Papules are solid, circumscribed skin elevations up to 5 mm in diameter. If they are larger, they are called nodules – these are dealt with elsewhere (see ‘Nodules’). (Clearly, many nodules start life as a papule; to avoid confusion, if they are generally ‘nodular’ by the time they present to the GP, then they are dealt with in that section, and not repeated here.) They are usually round but the shape, and the colour, may vary. They may be transitional lesions, e.g. becoming vesicular, or about to ulcerate. NOTE: There are more causes of papules than can be listed here. This is a sensible selection.
- Viral Wart and Molluscum Contagiosum
- Campbell De Morgan Spot
- Skin Tag
- Viral Illness
- Insect Bites
- Early Seborrhoeic Wart
- Guttate Psoriasis
- Pityriasis Lichenoides Chronica, Lichen Planus
- Prickly Heat
- Keratosis Pilaris
- Malignant Melanoma, Early Basal Cell Carcinoma, Kaposi’s Sarcoma
- Darier’s Disease
- Acanthosis Nigricans
- Pseudoxanthoma Elasticum
- Tuberous Sclerosis
Key distinguishing features of the most common diagnoses
|Acne||Scabies||Viral Wart||C. de M. Spot||Skin Tag|
|History of Contact||No||Yes||Possible||No||No|
- In practice, very few investigations are needed with this presentation: A lipid screen is required in the presence of xanthomata; genital warts require referral for screening for other STDs; thorough investigation may be needed in the very rare case where underlying malignancy is possible (e.g. acanthosis nigricans); and obscure rashes or solitary papules may occasionally require excision biopsy for a definitive diagnosis.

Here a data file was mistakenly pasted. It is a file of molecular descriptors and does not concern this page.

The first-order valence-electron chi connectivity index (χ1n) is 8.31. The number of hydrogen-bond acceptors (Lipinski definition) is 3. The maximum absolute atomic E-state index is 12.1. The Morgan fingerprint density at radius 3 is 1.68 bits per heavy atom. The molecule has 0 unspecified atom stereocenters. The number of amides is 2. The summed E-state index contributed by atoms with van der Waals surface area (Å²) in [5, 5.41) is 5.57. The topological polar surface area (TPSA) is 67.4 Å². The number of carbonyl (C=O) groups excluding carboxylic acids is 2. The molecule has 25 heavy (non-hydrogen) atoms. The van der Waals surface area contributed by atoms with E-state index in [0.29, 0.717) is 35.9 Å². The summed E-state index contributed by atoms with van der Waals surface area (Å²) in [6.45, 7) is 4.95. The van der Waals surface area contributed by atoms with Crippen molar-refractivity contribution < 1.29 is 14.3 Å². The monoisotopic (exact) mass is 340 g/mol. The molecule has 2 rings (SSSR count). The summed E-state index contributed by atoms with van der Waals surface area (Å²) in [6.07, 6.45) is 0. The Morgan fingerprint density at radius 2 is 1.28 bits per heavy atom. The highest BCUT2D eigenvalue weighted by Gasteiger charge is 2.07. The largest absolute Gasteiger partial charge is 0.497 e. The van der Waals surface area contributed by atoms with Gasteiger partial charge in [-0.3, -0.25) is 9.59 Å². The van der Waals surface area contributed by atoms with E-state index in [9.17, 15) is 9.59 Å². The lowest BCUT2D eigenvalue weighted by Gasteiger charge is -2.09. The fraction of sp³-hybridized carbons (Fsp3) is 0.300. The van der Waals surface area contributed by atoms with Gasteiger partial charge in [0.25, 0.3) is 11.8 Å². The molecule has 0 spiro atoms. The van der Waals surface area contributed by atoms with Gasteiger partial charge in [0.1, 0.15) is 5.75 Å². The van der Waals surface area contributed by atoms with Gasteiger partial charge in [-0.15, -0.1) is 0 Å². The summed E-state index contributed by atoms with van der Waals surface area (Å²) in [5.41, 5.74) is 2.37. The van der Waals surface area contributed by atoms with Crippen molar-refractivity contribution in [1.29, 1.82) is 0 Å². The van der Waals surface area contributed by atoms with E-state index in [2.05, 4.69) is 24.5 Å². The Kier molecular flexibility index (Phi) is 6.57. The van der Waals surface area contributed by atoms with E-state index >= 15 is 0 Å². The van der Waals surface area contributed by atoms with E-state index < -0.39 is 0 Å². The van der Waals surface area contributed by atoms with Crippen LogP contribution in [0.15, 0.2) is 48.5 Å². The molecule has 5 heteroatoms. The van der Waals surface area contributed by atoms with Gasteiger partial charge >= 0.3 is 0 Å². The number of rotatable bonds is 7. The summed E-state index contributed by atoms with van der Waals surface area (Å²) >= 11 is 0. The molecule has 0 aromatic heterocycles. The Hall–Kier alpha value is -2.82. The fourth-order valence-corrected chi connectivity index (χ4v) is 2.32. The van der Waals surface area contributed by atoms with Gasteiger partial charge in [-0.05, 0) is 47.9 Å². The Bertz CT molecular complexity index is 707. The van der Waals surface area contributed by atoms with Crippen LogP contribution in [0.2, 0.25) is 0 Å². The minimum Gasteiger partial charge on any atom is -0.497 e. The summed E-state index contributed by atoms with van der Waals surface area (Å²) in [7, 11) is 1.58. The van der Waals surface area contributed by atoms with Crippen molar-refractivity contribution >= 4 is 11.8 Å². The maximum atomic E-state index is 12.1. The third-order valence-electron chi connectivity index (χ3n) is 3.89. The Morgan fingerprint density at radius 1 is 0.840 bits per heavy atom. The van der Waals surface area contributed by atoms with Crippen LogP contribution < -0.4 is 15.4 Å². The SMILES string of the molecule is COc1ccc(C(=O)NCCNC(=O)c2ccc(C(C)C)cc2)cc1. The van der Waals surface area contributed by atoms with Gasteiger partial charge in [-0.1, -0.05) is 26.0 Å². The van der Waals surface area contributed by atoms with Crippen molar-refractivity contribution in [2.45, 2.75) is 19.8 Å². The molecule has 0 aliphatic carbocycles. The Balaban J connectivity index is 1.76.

- Bear in mind that skin cancer is usually uppermost in the patient’s mind, especially in subacute or chronic cases – so provide appropriate reassurance.
- In obscure solitary lesions, record clinical findings carefully and arrange to review in due course.
- Itchy, asymmetrical grouped papules are likely to be insect bites, although the patient may take some convincing!
- An enlarging dark blue or blue-black papule may be a malignant melanoma, blue naevus or Kaposi’s sarcoma. Refer for urgent opinion.
- Brown, skin-coloured papules crowded around the nose of a child may be tuberous sclerosis. This can be associated with serious systemic pathology so refer for expert opinion.
- An intensely itchy papular rash which is worse at night and has no other obvious cause is likely to be scabies, even if scabetic burrows are not evident – treat on suspicion.